Owing to the content of both the posting title and of what follows I make it clear that I am introducing this posting very much in a “personal” capacity and not as an officer of the Forum. Sometimes there are issues which cause one to step aside from trying to be an even-handed and neutral representative: this is one such issue in my opinion. Which I now repeat – this is a personal opinion and does not reflect the views of the Forum collectively or of any other officers of the Forum.
The news today (15th July) is that the number of households suffering from “fuel poverty” in the UK has risen by 1 million over the last year – up from 4½ to 5½ million. According to the reports, this total now represents one-in-five of all households: http://www.independent.co.uk/news/uk/home-news/energy-price-rises-put-a-fifth-of-households-in-fuel-poverty-2314070.html and http://www.guardian.co.uk/money/2011/jul/14/households-fuel-poverty-energy-prices and http://www.bbc.co.uk/news/business-14151032 By definition, as these are households, the actual number of people affected is significantly higher.
What is fuel poverty? Quite simply, it is defined as situations where the outgoings of a household for fuel are at least 10% of the household income. And note, these very disturbing figures are before the enormous increases in fuel prices (18% has been mentioned) which will be introduced soon and as have been advertised in the last few days by fuel suppliers.
The reports also note that over four-fifths of those who are subject to and suffer the consequences of fuel poverty are the more vulnerable in society, which includes the elderly.
Along with these news reports in the last few days, there has been the gross disingenuousness of the government through one of its ministers in claiming that fuel prices in the UK are amongst the lower end of such prices in Europe. Why “disingenuous”? Because, and not acknowledged by the government but referred to in at least one of today’s reports, the price of fuel has little to do with how much one actually has to pay to keep one’s household at comfortable levels for ordinary living. In simple terms, if the construction or similar features of a household, or the means of heating a household are energy-inefficient, one has to spend more on keeping the household (or parts of it) warm. And the government knows this is the case and knows, therefore, that the price of fuel has little to do with the underlying problem.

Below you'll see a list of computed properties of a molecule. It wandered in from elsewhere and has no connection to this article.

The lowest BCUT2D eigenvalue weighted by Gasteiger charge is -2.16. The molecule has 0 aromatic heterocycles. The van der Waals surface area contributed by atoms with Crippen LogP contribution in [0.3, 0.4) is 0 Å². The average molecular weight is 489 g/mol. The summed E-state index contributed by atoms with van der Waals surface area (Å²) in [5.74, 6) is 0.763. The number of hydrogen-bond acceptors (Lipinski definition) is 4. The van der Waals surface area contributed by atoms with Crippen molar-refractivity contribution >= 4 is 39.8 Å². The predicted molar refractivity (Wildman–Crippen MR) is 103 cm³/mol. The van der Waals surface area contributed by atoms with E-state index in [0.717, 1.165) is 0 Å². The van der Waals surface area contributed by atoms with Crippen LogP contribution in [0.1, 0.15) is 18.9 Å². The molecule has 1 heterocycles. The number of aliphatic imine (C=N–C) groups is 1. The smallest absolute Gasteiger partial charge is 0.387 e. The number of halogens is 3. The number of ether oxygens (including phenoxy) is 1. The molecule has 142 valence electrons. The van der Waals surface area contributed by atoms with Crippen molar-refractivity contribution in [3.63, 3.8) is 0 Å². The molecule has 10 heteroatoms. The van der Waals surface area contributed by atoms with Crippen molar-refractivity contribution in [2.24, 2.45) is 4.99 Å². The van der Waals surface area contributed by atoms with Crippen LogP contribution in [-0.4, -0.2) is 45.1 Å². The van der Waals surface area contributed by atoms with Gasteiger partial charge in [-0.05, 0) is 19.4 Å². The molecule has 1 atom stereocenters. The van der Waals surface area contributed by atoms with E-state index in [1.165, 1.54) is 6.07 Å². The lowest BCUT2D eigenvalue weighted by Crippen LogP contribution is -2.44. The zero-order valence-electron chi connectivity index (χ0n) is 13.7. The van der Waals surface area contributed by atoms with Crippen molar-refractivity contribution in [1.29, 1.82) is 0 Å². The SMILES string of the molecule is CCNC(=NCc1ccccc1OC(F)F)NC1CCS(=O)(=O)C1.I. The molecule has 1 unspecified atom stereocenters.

All of the above is not good news for the elderly. Higher levels of winter deaths amongst the elderly can be predicted. Which is the point: this consequence is predictable!
But what is the government proposing to do about it?
The government’s proposal is already on the table and has been for some months – it is proposing to reduce the Winter Fuel Payments! One is left to suppose that the government will move the goal-posts next – fuel poverty kicks in when households pay more than 20% (30%?, 40%?) of their income for fuel !